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April 2, 1998 2:00 AM
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Philly Fest Loads Up On Tributes, Fest Indies

Philly Fest Loads Up On Tributes, Fest Indies

by Mark Rabinowitz



The 1998 Philadelphia Festival of World Cinema (PFWC) kicks off on April
29th (closing on May 10th) with a screening of Shane Meadows' upcoming
Bob Hoskins starrer, "TwentyFourSeven" and will feature tributes to
acclaimed Canadian stage and film director Robert Lepage ("The
Confessional
," "Le Polygraphe"), singer, actor, political activist, and
author, Paul Robeson and New York-based indie production company, Good
Machine
.


The Lepage tribute features the Philly premiere of "The Confessional"
("Le Confessional"), "Le Polygraphe," Peter Mettler's adaptation of
Lepage's stage play "Tectonic Plates" and "The Seven Streams of the
River Ota," a "series of snapshots from the lives of a handful of people
connected somehow to the bombings at Hiroshima," according to a festival
press release. The tribute will also feature Q&A's at the screenings
with those involved in the films, including "Le Polygraphe" co-writer
Michael Mackenzie and co-writer and star of "Le Polygraphe" and "The
Seven Streams of the River Ota" Marie Brassard, both long-time members
of Lepage's theater company.


Good Machine, the independent production company founded in 1991 by
co-presidents James Schamus and Ted Hope will be represented at the
festival by three films, Hanna Weyer's "Arresting Gena," Frank Grow's
digital feature "Love God" and Hilary Brougher's "The Sticky Fingers of
Time.
"


Paul Robeson, an opera singer, actor, world-class athlete, law school
graduate and civil rights activist was born in Princeton, New Jersey in
1898, as part of a city-wide celebration of what would have been his
100th birthday, the PFWC will screen Oscar Micheaux's silent classic
"Body and Soul" with live accompaniment by Honk Wail and Moan, Dudley
Murphy's "The Emperor Jones and Thornton Freedland's "Jericho."
Robeson's brilliant career was derailed by U.S. Government objection to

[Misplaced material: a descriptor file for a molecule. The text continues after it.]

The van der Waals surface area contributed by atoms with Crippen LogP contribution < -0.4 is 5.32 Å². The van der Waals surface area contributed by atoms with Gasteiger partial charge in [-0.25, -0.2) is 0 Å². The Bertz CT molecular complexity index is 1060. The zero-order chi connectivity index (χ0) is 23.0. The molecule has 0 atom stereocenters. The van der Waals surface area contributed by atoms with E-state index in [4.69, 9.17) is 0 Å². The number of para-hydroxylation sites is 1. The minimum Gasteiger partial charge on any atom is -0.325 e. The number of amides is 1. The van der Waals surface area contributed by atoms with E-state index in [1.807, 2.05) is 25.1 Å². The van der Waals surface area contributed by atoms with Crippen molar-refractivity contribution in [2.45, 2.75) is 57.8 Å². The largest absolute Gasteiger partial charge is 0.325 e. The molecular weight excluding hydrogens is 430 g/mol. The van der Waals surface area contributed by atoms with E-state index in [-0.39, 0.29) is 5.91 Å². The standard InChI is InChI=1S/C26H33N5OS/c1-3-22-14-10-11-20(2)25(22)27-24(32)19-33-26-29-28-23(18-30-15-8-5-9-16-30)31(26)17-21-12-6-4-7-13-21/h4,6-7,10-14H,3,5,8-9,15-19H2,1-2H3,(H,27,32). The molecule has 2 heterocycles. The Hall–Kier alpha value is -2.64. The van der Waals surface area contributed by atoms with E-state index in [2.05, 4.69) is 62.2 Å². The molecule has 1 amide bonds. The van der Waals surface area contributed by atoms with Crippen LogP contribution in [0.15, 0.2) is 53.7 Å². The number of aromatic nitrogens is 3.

his open support of the Soviet Union and the Communist Party, and his
subsiquent blacklisting, which included the temporary revocation of his
passport.


For the seventh year, the festival will also incorporate the Festival of
Independents, a showcase of independent video and filmmakers from the
Philadelphia region. The "Fest Indies," as it's called, existed on its
own for six years before becoming part of the larger festival seven
years ago. This year's Fest Indies kicks off with "Relationships," a
series of four narrative shorts, and continues with several Philadelphia
premieres, including Eugene Martin's "Edge City" and Kevin DiNovis'
Slamdance Grand Prize and New York Underground Film Festival Best
Feature winner, "Surrender Dorothy"; two documentary programs, "Women's
Realities" and "Beneath the Surface" and two programs of shorts,
"Personal Explorations & Community Issues" and Relationships." In all,
the Fest Indies will feature twenty-one works produced in the
Philadelphia-area.


Other films screening at the PFWC include: Best Foreign Language Oscar
winner, Mike van Diem's "Character," Takeshi Kitano's "Fireworks"
("Hana-bi") from Japan, Tony Gatlif's "Gadjo Dilo" (France), Pal
Sletaune's "Junk Mail (Norway), Susan Skoog's "Whatever" (U.S.A.) and
Carlos Marcovich's "Who the Hell is Juliette?" ("Quien Diablos es
Juliette?") from Mexico.

[For advance tickets and Film Fan passes, call: (215) 569-9700. For
information about the festival, call: 1-800-WOW-PFWC (969-7392) or check
out their web site at:www.libertynet.org/ihouse ]

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